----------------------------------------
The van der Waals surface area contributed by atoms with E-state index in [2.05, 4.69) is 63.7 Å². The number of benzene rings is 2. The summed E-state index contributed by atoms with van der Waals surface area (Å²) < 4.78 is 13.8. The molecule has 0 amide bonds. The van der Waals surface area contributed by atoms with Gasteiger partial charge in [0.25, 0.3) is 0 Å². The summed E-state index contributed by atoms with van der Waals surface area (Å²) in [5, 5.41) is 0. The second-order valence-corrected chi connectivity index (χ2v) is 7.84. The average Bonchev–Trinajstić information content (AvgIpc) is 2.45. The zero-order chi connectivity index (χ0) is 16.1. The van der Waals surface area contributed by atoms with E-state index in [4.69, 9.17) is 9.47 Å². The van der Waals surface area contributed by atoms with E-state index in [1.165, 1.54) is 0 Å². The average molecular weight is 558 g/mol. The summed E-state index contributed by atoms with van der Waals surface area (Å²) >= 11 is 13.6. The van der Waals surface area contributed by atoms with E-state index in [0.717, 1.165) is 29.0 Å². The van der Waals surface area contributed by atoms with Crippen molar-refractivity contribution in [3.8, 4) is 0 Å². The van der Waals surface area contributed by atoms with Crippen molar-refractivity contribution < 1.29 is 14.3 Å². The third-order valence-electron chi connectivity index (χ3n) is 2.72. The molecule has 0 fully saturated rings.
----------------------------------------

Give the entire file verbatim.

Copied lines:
The van der Waals surface area contributed by atoms with E-state index in [2.05, 4.69) is 63.7 Å². The number of benzene rings is 2. The summed E-state index contributed by atoms with van der Waals surface area (Å²) < 4.78 is 13.8. The molecule has 0 amide bonds. The van der Waals surface area contributed by atoms with Gasteiger partial charge in [0.25, 0.3) is 0 Å². The summed E-state index contributed by atoms with van der Waals surface area (Å²) in [5, 5.41) is 0. The second-order valence-corrected chi connectivity index (χ2v) is 7.84. The average Bonchev–Trinajstić information content (AvgIpc) is 2.45. The zero-order chi connectivity index (χ0) is 16.1. The van der Waals surface area contributed by atoms with E-state index in [4.69, 9.17) is 9.47 Å². The van der Waals surface area contributed by atoms with E-state index in [1.165, 1.54) is 0 Å². The average molecular weight is 558 g/mol. The summed E-state index contributed by atoms with van der Waals surface area (Å²) >= 11 is 13.6. The van der Waals surface area contributed by atoms with E-state index in [0.717, 1.165) is 29.0 Å². The van der Waals surface area contributed by atoms with Crippen molar-refractivity contribution in [3.8, 4) is 0 Å². The van der Waals surface area contributed by atoms with Crippen molar-refractivity contribution < 1.29 is 14.3 Å². The third-order valence-electron chi connectivity index (χ3n) is 2.72. The molecule has 0 fully saturated rings.